Canadians and Americans who are not permitted to cross the border may visit Peace Arch International Park, which straddles the boundary line between the two countries. There, they have found a quiet spot where they can meet without officially leaving their respective countries.

Share story

PEACE ARCH INTERNATIONAL PARK, Blaine — When the strain of separation becomes too much and they need to see and hold one another, David Williams and his wife, Janeane Ardiel, meet in a sort of no man’s land here just feet from a concrete boundary marker separating Canada from the U.S.

Married for five months, the couple — he American, she Canadian — are stranded on either side of the border, unable to cross into the other’s country.

Williams, 45, who lives in Bellingham, can’t travel into Canada because a 6-year-old DUI conviction makes him inadmissible.

And his wife, also 45, was denied entry to the U.S. in July after border officers in Blaine noticed her almost-weekly trips and told her they believed her intent was to live in the U.S. — not just visit.

“It is like being severed from my lifeline,” Ardiel said.

The couple have filed paperwork to get her legal status in the U.S., where they hope eventually to settle.

In the meantime, they have discovered a quiet place where they can meet — a metal picnic table beneath a sprawling silver maple in the shadow of this beautiful park’s looming white arch.

Surrounded by shrubs and flowers that offer a little privacy, the site is a common meet-up spot for separated Canadians and Americans who may visit the park without officially leaving their respective countries.

Len Saunders, the couple’s immigration attorney, who first told them about the picnic table, said clients use it because it’s the most neutral spot within the park, almost on top of the boundary line.

“It’s a sort of no man’s land,” he said. “I’m sure there are cameras everywhere, but I’ve never seen an officer out there … “

Last week, Williams and Ardiel met here for the second time since her July 22 ban from the U.S.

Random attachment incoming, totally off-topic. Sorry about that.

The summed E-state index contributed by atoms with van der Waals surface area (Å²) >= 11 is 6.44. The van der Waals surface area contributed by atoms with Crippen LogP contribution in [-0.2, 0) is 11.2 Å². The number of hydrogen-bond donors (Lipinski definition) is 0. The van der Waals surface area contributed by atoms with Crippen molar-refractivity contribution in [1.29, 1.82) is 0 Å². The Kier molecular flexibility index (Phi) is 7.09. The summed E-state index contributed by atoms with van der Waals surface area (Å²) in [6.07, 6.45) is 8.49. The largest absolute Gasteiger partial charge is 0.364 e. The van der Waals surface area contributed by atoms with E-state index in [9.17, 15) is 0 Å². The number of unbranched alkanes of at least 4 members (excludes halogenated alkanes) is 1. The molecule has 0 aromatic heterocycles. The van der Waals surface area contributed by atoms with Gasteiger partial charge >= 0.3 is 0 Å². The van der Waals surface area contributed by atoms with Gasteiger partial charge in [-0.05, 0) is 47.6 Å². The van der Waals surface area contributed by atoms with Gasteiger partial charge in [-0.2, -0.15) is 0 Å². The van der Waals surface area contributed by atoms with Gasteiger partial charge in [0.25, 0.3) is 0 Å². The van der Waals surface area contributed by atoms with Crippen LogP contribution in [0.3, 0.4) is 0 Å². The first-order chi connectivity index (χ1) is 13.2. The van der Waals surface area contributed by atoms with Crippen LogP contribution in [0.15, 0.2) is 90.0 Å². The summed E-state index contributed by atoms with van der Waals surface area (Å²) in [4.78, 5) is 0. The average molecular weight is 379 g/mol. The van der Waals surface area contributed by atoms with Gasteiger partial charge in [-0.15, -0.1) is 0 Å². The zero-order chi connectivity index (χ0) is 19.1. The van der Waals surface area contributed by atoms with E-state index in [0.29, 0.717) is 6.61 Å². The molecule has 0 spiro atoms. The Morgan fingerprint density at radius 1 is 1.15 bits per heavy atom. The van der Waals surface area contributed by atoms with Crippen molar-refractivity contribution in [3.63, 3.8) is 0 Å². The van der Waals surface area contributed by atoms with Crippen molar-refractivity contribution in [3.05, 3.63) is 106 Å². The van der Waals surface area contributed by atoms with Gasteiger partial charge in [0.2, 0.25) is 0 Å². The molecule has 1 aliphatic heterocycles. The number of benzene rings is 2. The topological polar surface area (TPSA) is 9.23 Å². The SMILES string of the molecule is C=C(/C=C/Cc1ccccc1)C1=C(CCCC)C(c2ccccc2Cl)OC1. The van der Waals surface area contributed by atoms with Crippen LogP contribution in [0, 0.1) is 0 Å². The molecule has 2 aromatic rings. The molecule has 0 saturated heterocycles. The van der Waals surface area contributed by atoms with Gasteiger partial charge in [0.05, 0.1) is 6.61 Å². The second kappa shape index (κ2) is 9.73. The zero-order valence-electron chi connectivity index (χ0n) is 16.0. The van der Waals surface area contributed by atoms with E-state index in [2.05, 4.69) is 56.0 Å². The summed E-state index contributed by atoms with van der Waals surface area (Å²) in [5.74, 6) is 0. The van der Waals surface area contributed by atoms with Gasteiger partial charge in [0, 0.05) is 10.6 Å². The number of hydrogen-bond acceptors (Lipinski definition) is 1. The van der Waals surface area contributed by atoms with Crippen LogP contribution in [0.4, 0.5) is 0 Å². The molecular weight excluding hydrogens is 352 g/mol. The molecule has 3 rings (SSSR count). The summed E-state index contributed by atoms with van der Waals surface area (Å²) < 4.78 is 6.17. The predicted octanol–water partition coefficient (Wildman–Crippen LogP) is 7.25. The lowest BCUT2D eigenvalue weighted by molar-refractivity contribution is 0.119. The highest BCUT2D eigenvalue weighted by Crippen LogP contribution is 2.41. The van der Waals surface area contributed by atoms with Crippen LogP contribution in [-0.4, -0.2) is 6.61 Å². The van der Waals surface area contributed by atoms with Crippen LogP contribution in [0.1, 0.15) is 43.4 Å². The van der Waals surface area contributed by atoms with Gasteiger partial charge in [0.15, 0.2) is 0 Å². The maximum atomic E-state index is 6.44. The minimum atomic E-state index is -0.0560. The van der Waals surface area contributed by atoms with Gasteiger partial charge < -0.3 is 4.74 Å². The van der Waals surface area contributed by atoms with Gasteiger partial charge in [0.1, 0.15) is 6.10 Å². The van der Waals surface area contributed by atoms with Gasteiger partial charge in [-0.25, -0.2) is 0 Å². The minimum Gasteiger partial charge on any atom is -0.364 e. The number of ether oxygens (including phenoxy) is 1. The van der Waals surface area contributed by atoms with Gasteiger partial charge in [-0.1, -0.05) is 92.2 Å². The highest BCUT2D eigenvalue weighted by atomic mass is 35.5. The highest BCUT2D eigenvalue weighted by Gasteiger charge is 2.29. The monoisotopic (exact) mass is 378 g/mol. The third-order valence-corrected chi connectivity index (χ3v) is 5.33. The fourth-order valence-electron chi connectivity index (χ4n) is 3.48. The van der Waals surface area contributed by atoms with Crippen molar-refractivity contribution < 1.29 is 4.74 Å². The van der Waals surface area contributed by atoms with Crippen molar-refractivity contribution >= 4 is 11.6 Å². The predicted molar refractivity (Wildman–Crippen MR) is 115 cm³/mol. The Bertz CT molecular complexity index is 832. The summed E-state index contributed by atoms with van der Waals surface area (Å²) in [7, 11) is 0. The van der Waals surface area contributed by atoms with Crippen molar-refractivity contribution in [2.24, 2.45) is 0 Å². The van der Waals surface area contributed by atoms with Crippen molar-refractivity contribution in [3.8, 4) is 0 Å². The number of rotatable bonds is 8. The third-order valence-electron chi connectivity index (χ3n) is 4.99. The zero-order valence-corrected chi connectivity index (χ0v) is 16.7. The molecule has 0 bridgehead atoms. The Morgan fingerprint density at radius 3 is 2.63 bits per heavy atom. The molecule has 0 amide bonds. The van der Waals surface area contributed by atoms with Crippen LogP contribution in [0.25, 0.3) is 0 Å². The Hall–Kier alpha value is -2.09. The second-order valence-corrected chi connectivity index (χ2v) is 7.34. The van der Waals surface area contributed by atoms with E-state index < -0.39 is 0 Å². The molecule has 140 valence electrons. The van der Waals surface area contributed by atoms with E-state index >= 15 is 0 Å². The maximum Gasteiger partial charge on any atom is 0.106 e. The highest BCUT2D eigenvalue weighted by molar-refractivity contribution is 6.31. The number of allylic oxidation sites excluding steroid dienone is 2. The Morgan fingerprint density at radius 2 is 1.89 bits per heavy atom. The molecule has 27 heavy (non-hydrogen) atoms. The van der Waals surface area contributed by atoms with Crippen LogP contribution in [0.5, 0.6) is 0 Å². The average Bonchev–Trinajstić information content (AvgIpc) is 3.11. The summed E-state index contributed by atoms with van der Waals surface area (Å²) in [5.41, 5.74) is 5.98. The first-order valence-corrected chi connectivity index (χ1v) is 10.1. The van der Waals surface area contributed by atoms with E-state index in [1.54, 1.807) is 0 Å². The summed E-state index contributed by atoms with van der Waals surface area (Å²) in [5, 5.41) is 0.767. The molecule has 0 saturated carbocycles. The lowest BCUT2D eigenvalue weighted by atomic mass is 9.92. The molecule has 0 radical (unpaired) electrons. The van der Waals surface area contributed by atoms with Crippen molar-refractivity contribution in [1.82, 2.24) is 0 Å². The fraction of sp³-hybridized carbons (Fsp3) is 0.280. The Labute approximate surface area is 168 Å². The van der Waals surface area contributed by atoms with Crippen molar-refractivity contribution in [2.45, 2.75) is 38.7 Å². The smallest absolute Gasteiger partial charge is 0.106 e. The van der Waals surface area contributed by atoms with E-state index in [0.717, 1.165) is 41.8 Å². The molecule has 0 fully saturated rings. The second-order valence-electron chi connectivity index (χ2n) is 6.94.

Williams, wearing jeans and a sweater, saw his wife far across the park when she was just yards from the Canadian inspection station and heading toward him.

As she reached him and they hugged, Ardiel broke down in sobs.

Though they speak every day, the distance has been tough on them both.

“I can tell her I love her 100 times on the phone,” Williams said. “It’s far different when I can do it looking into her eyes.”

Residency not automatic

Contrary to popular belief, a foreigner who marries a U.S. citizen doesn’t get automatic residency in the U.S. In fact, thousands of Americans are separated from spouses living in foreign countries.

Those who enter the U.S. legally and are living here when they marry a U.S. citizen can remain here while the immigration service processes their green-card petitions.

But those who are living abroad — including in Canada — usually must remain there during the processing, which can take six months or longer.

“Immigration law doesn’t necessarily favor cross-border love,” said Karol Brown, an immigration attorney in Seattle.

With citizenships in different countries, Williams, a chef, and Ardiel, a 911 emergency operator, knew they wouldn’t be able to live together right away.

They had talked about which country they would live in and determined they wanted to have access to both.

They knew that eventually they would begin the process to get Ardiel documents so she could live in the States.

But with their finances pressed, petitioning for a green card was not a priority. And they assumed they’d be able to spend days together every week while they raised the money for the immigration paperwork and legal fees.

Cross-border romance

Both previously divorced, the two first started talking three years ago when Ardiel’s sister, visiting one of Williams’ friends in Florida, told Williams she had the perfect woman for him.